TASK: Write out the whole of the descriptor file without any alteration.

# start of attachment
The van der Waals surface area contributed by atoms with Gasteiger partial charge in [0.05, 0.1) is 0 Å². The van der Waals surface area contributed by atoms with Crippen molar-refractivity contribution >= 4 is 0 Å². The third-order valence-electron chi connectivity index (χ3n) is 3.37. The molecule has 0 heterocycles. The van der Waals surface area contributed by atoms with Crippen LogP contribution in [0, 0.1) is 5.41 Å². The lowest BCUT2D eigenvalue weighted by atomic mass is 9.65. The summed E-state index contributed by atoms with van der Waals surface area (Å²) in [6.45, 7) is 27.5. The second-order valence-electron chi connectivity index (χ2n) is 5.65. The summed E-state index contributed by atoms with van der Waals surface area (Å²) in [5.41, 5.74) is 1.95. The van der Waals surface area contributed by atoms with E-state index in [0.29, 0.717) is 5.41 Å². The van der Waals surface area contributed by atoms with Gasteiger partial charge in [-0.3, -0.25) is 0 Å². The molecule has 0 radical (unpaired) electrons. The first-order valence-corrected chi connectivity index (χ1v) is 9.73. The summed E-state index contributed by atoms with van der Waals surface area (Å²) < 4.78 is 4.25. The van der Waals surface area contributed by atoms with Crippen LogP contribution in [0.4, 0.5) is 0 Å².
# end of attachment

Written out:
The van der Waals surface area contributed by atoms with Gasteiger partial charge in [0.05, 0.1) is 0 Å². The van der Waals surface area contributed by atoms with Crippen molar-refractivity contribution >= 4 is 0 Å². The third-order valence-electron chi connectivity index (χ3n) is 3.37. The molecule has 0 heterocycles. The van der Waals surface area contributed by atoms with Crippen LogP contribution in [0, 0.1) is 5.41 Å². The lowest BCUT2D eigenvalue weighted by atomic mass is 9.65. The summed E-state index contributed by atoms with van der Waals surface area (Å²) in [6.45, 7) is 27.5. The second-order valence-electron chi connectivity index (χ2n) is 5.65. The summed E-state index contributed by atoms with van der Waals surface area (Å²) in [5.41, 5.74) is 1.95. The van der Waals surface area contributed by atoms with E-state index in [0.29, 0.717) is 5.41 Å². The van der Waals surface area contributed by atoms with Gasteiger partial charge in [-0.3, -0.25) is 0 Å². The molecule has 0 radical (unpaired) electrons. The first-order valence-corrected chi connectivity index (χ1v) is 9.73. The summed E-state index contributed by atoms with van der Waals surface area (Å²) < 4.78 is 4.25. The van der Waals surface area contributed by atoms with Crippen LogP contribution in [0.4, 0.5) is 0 Å².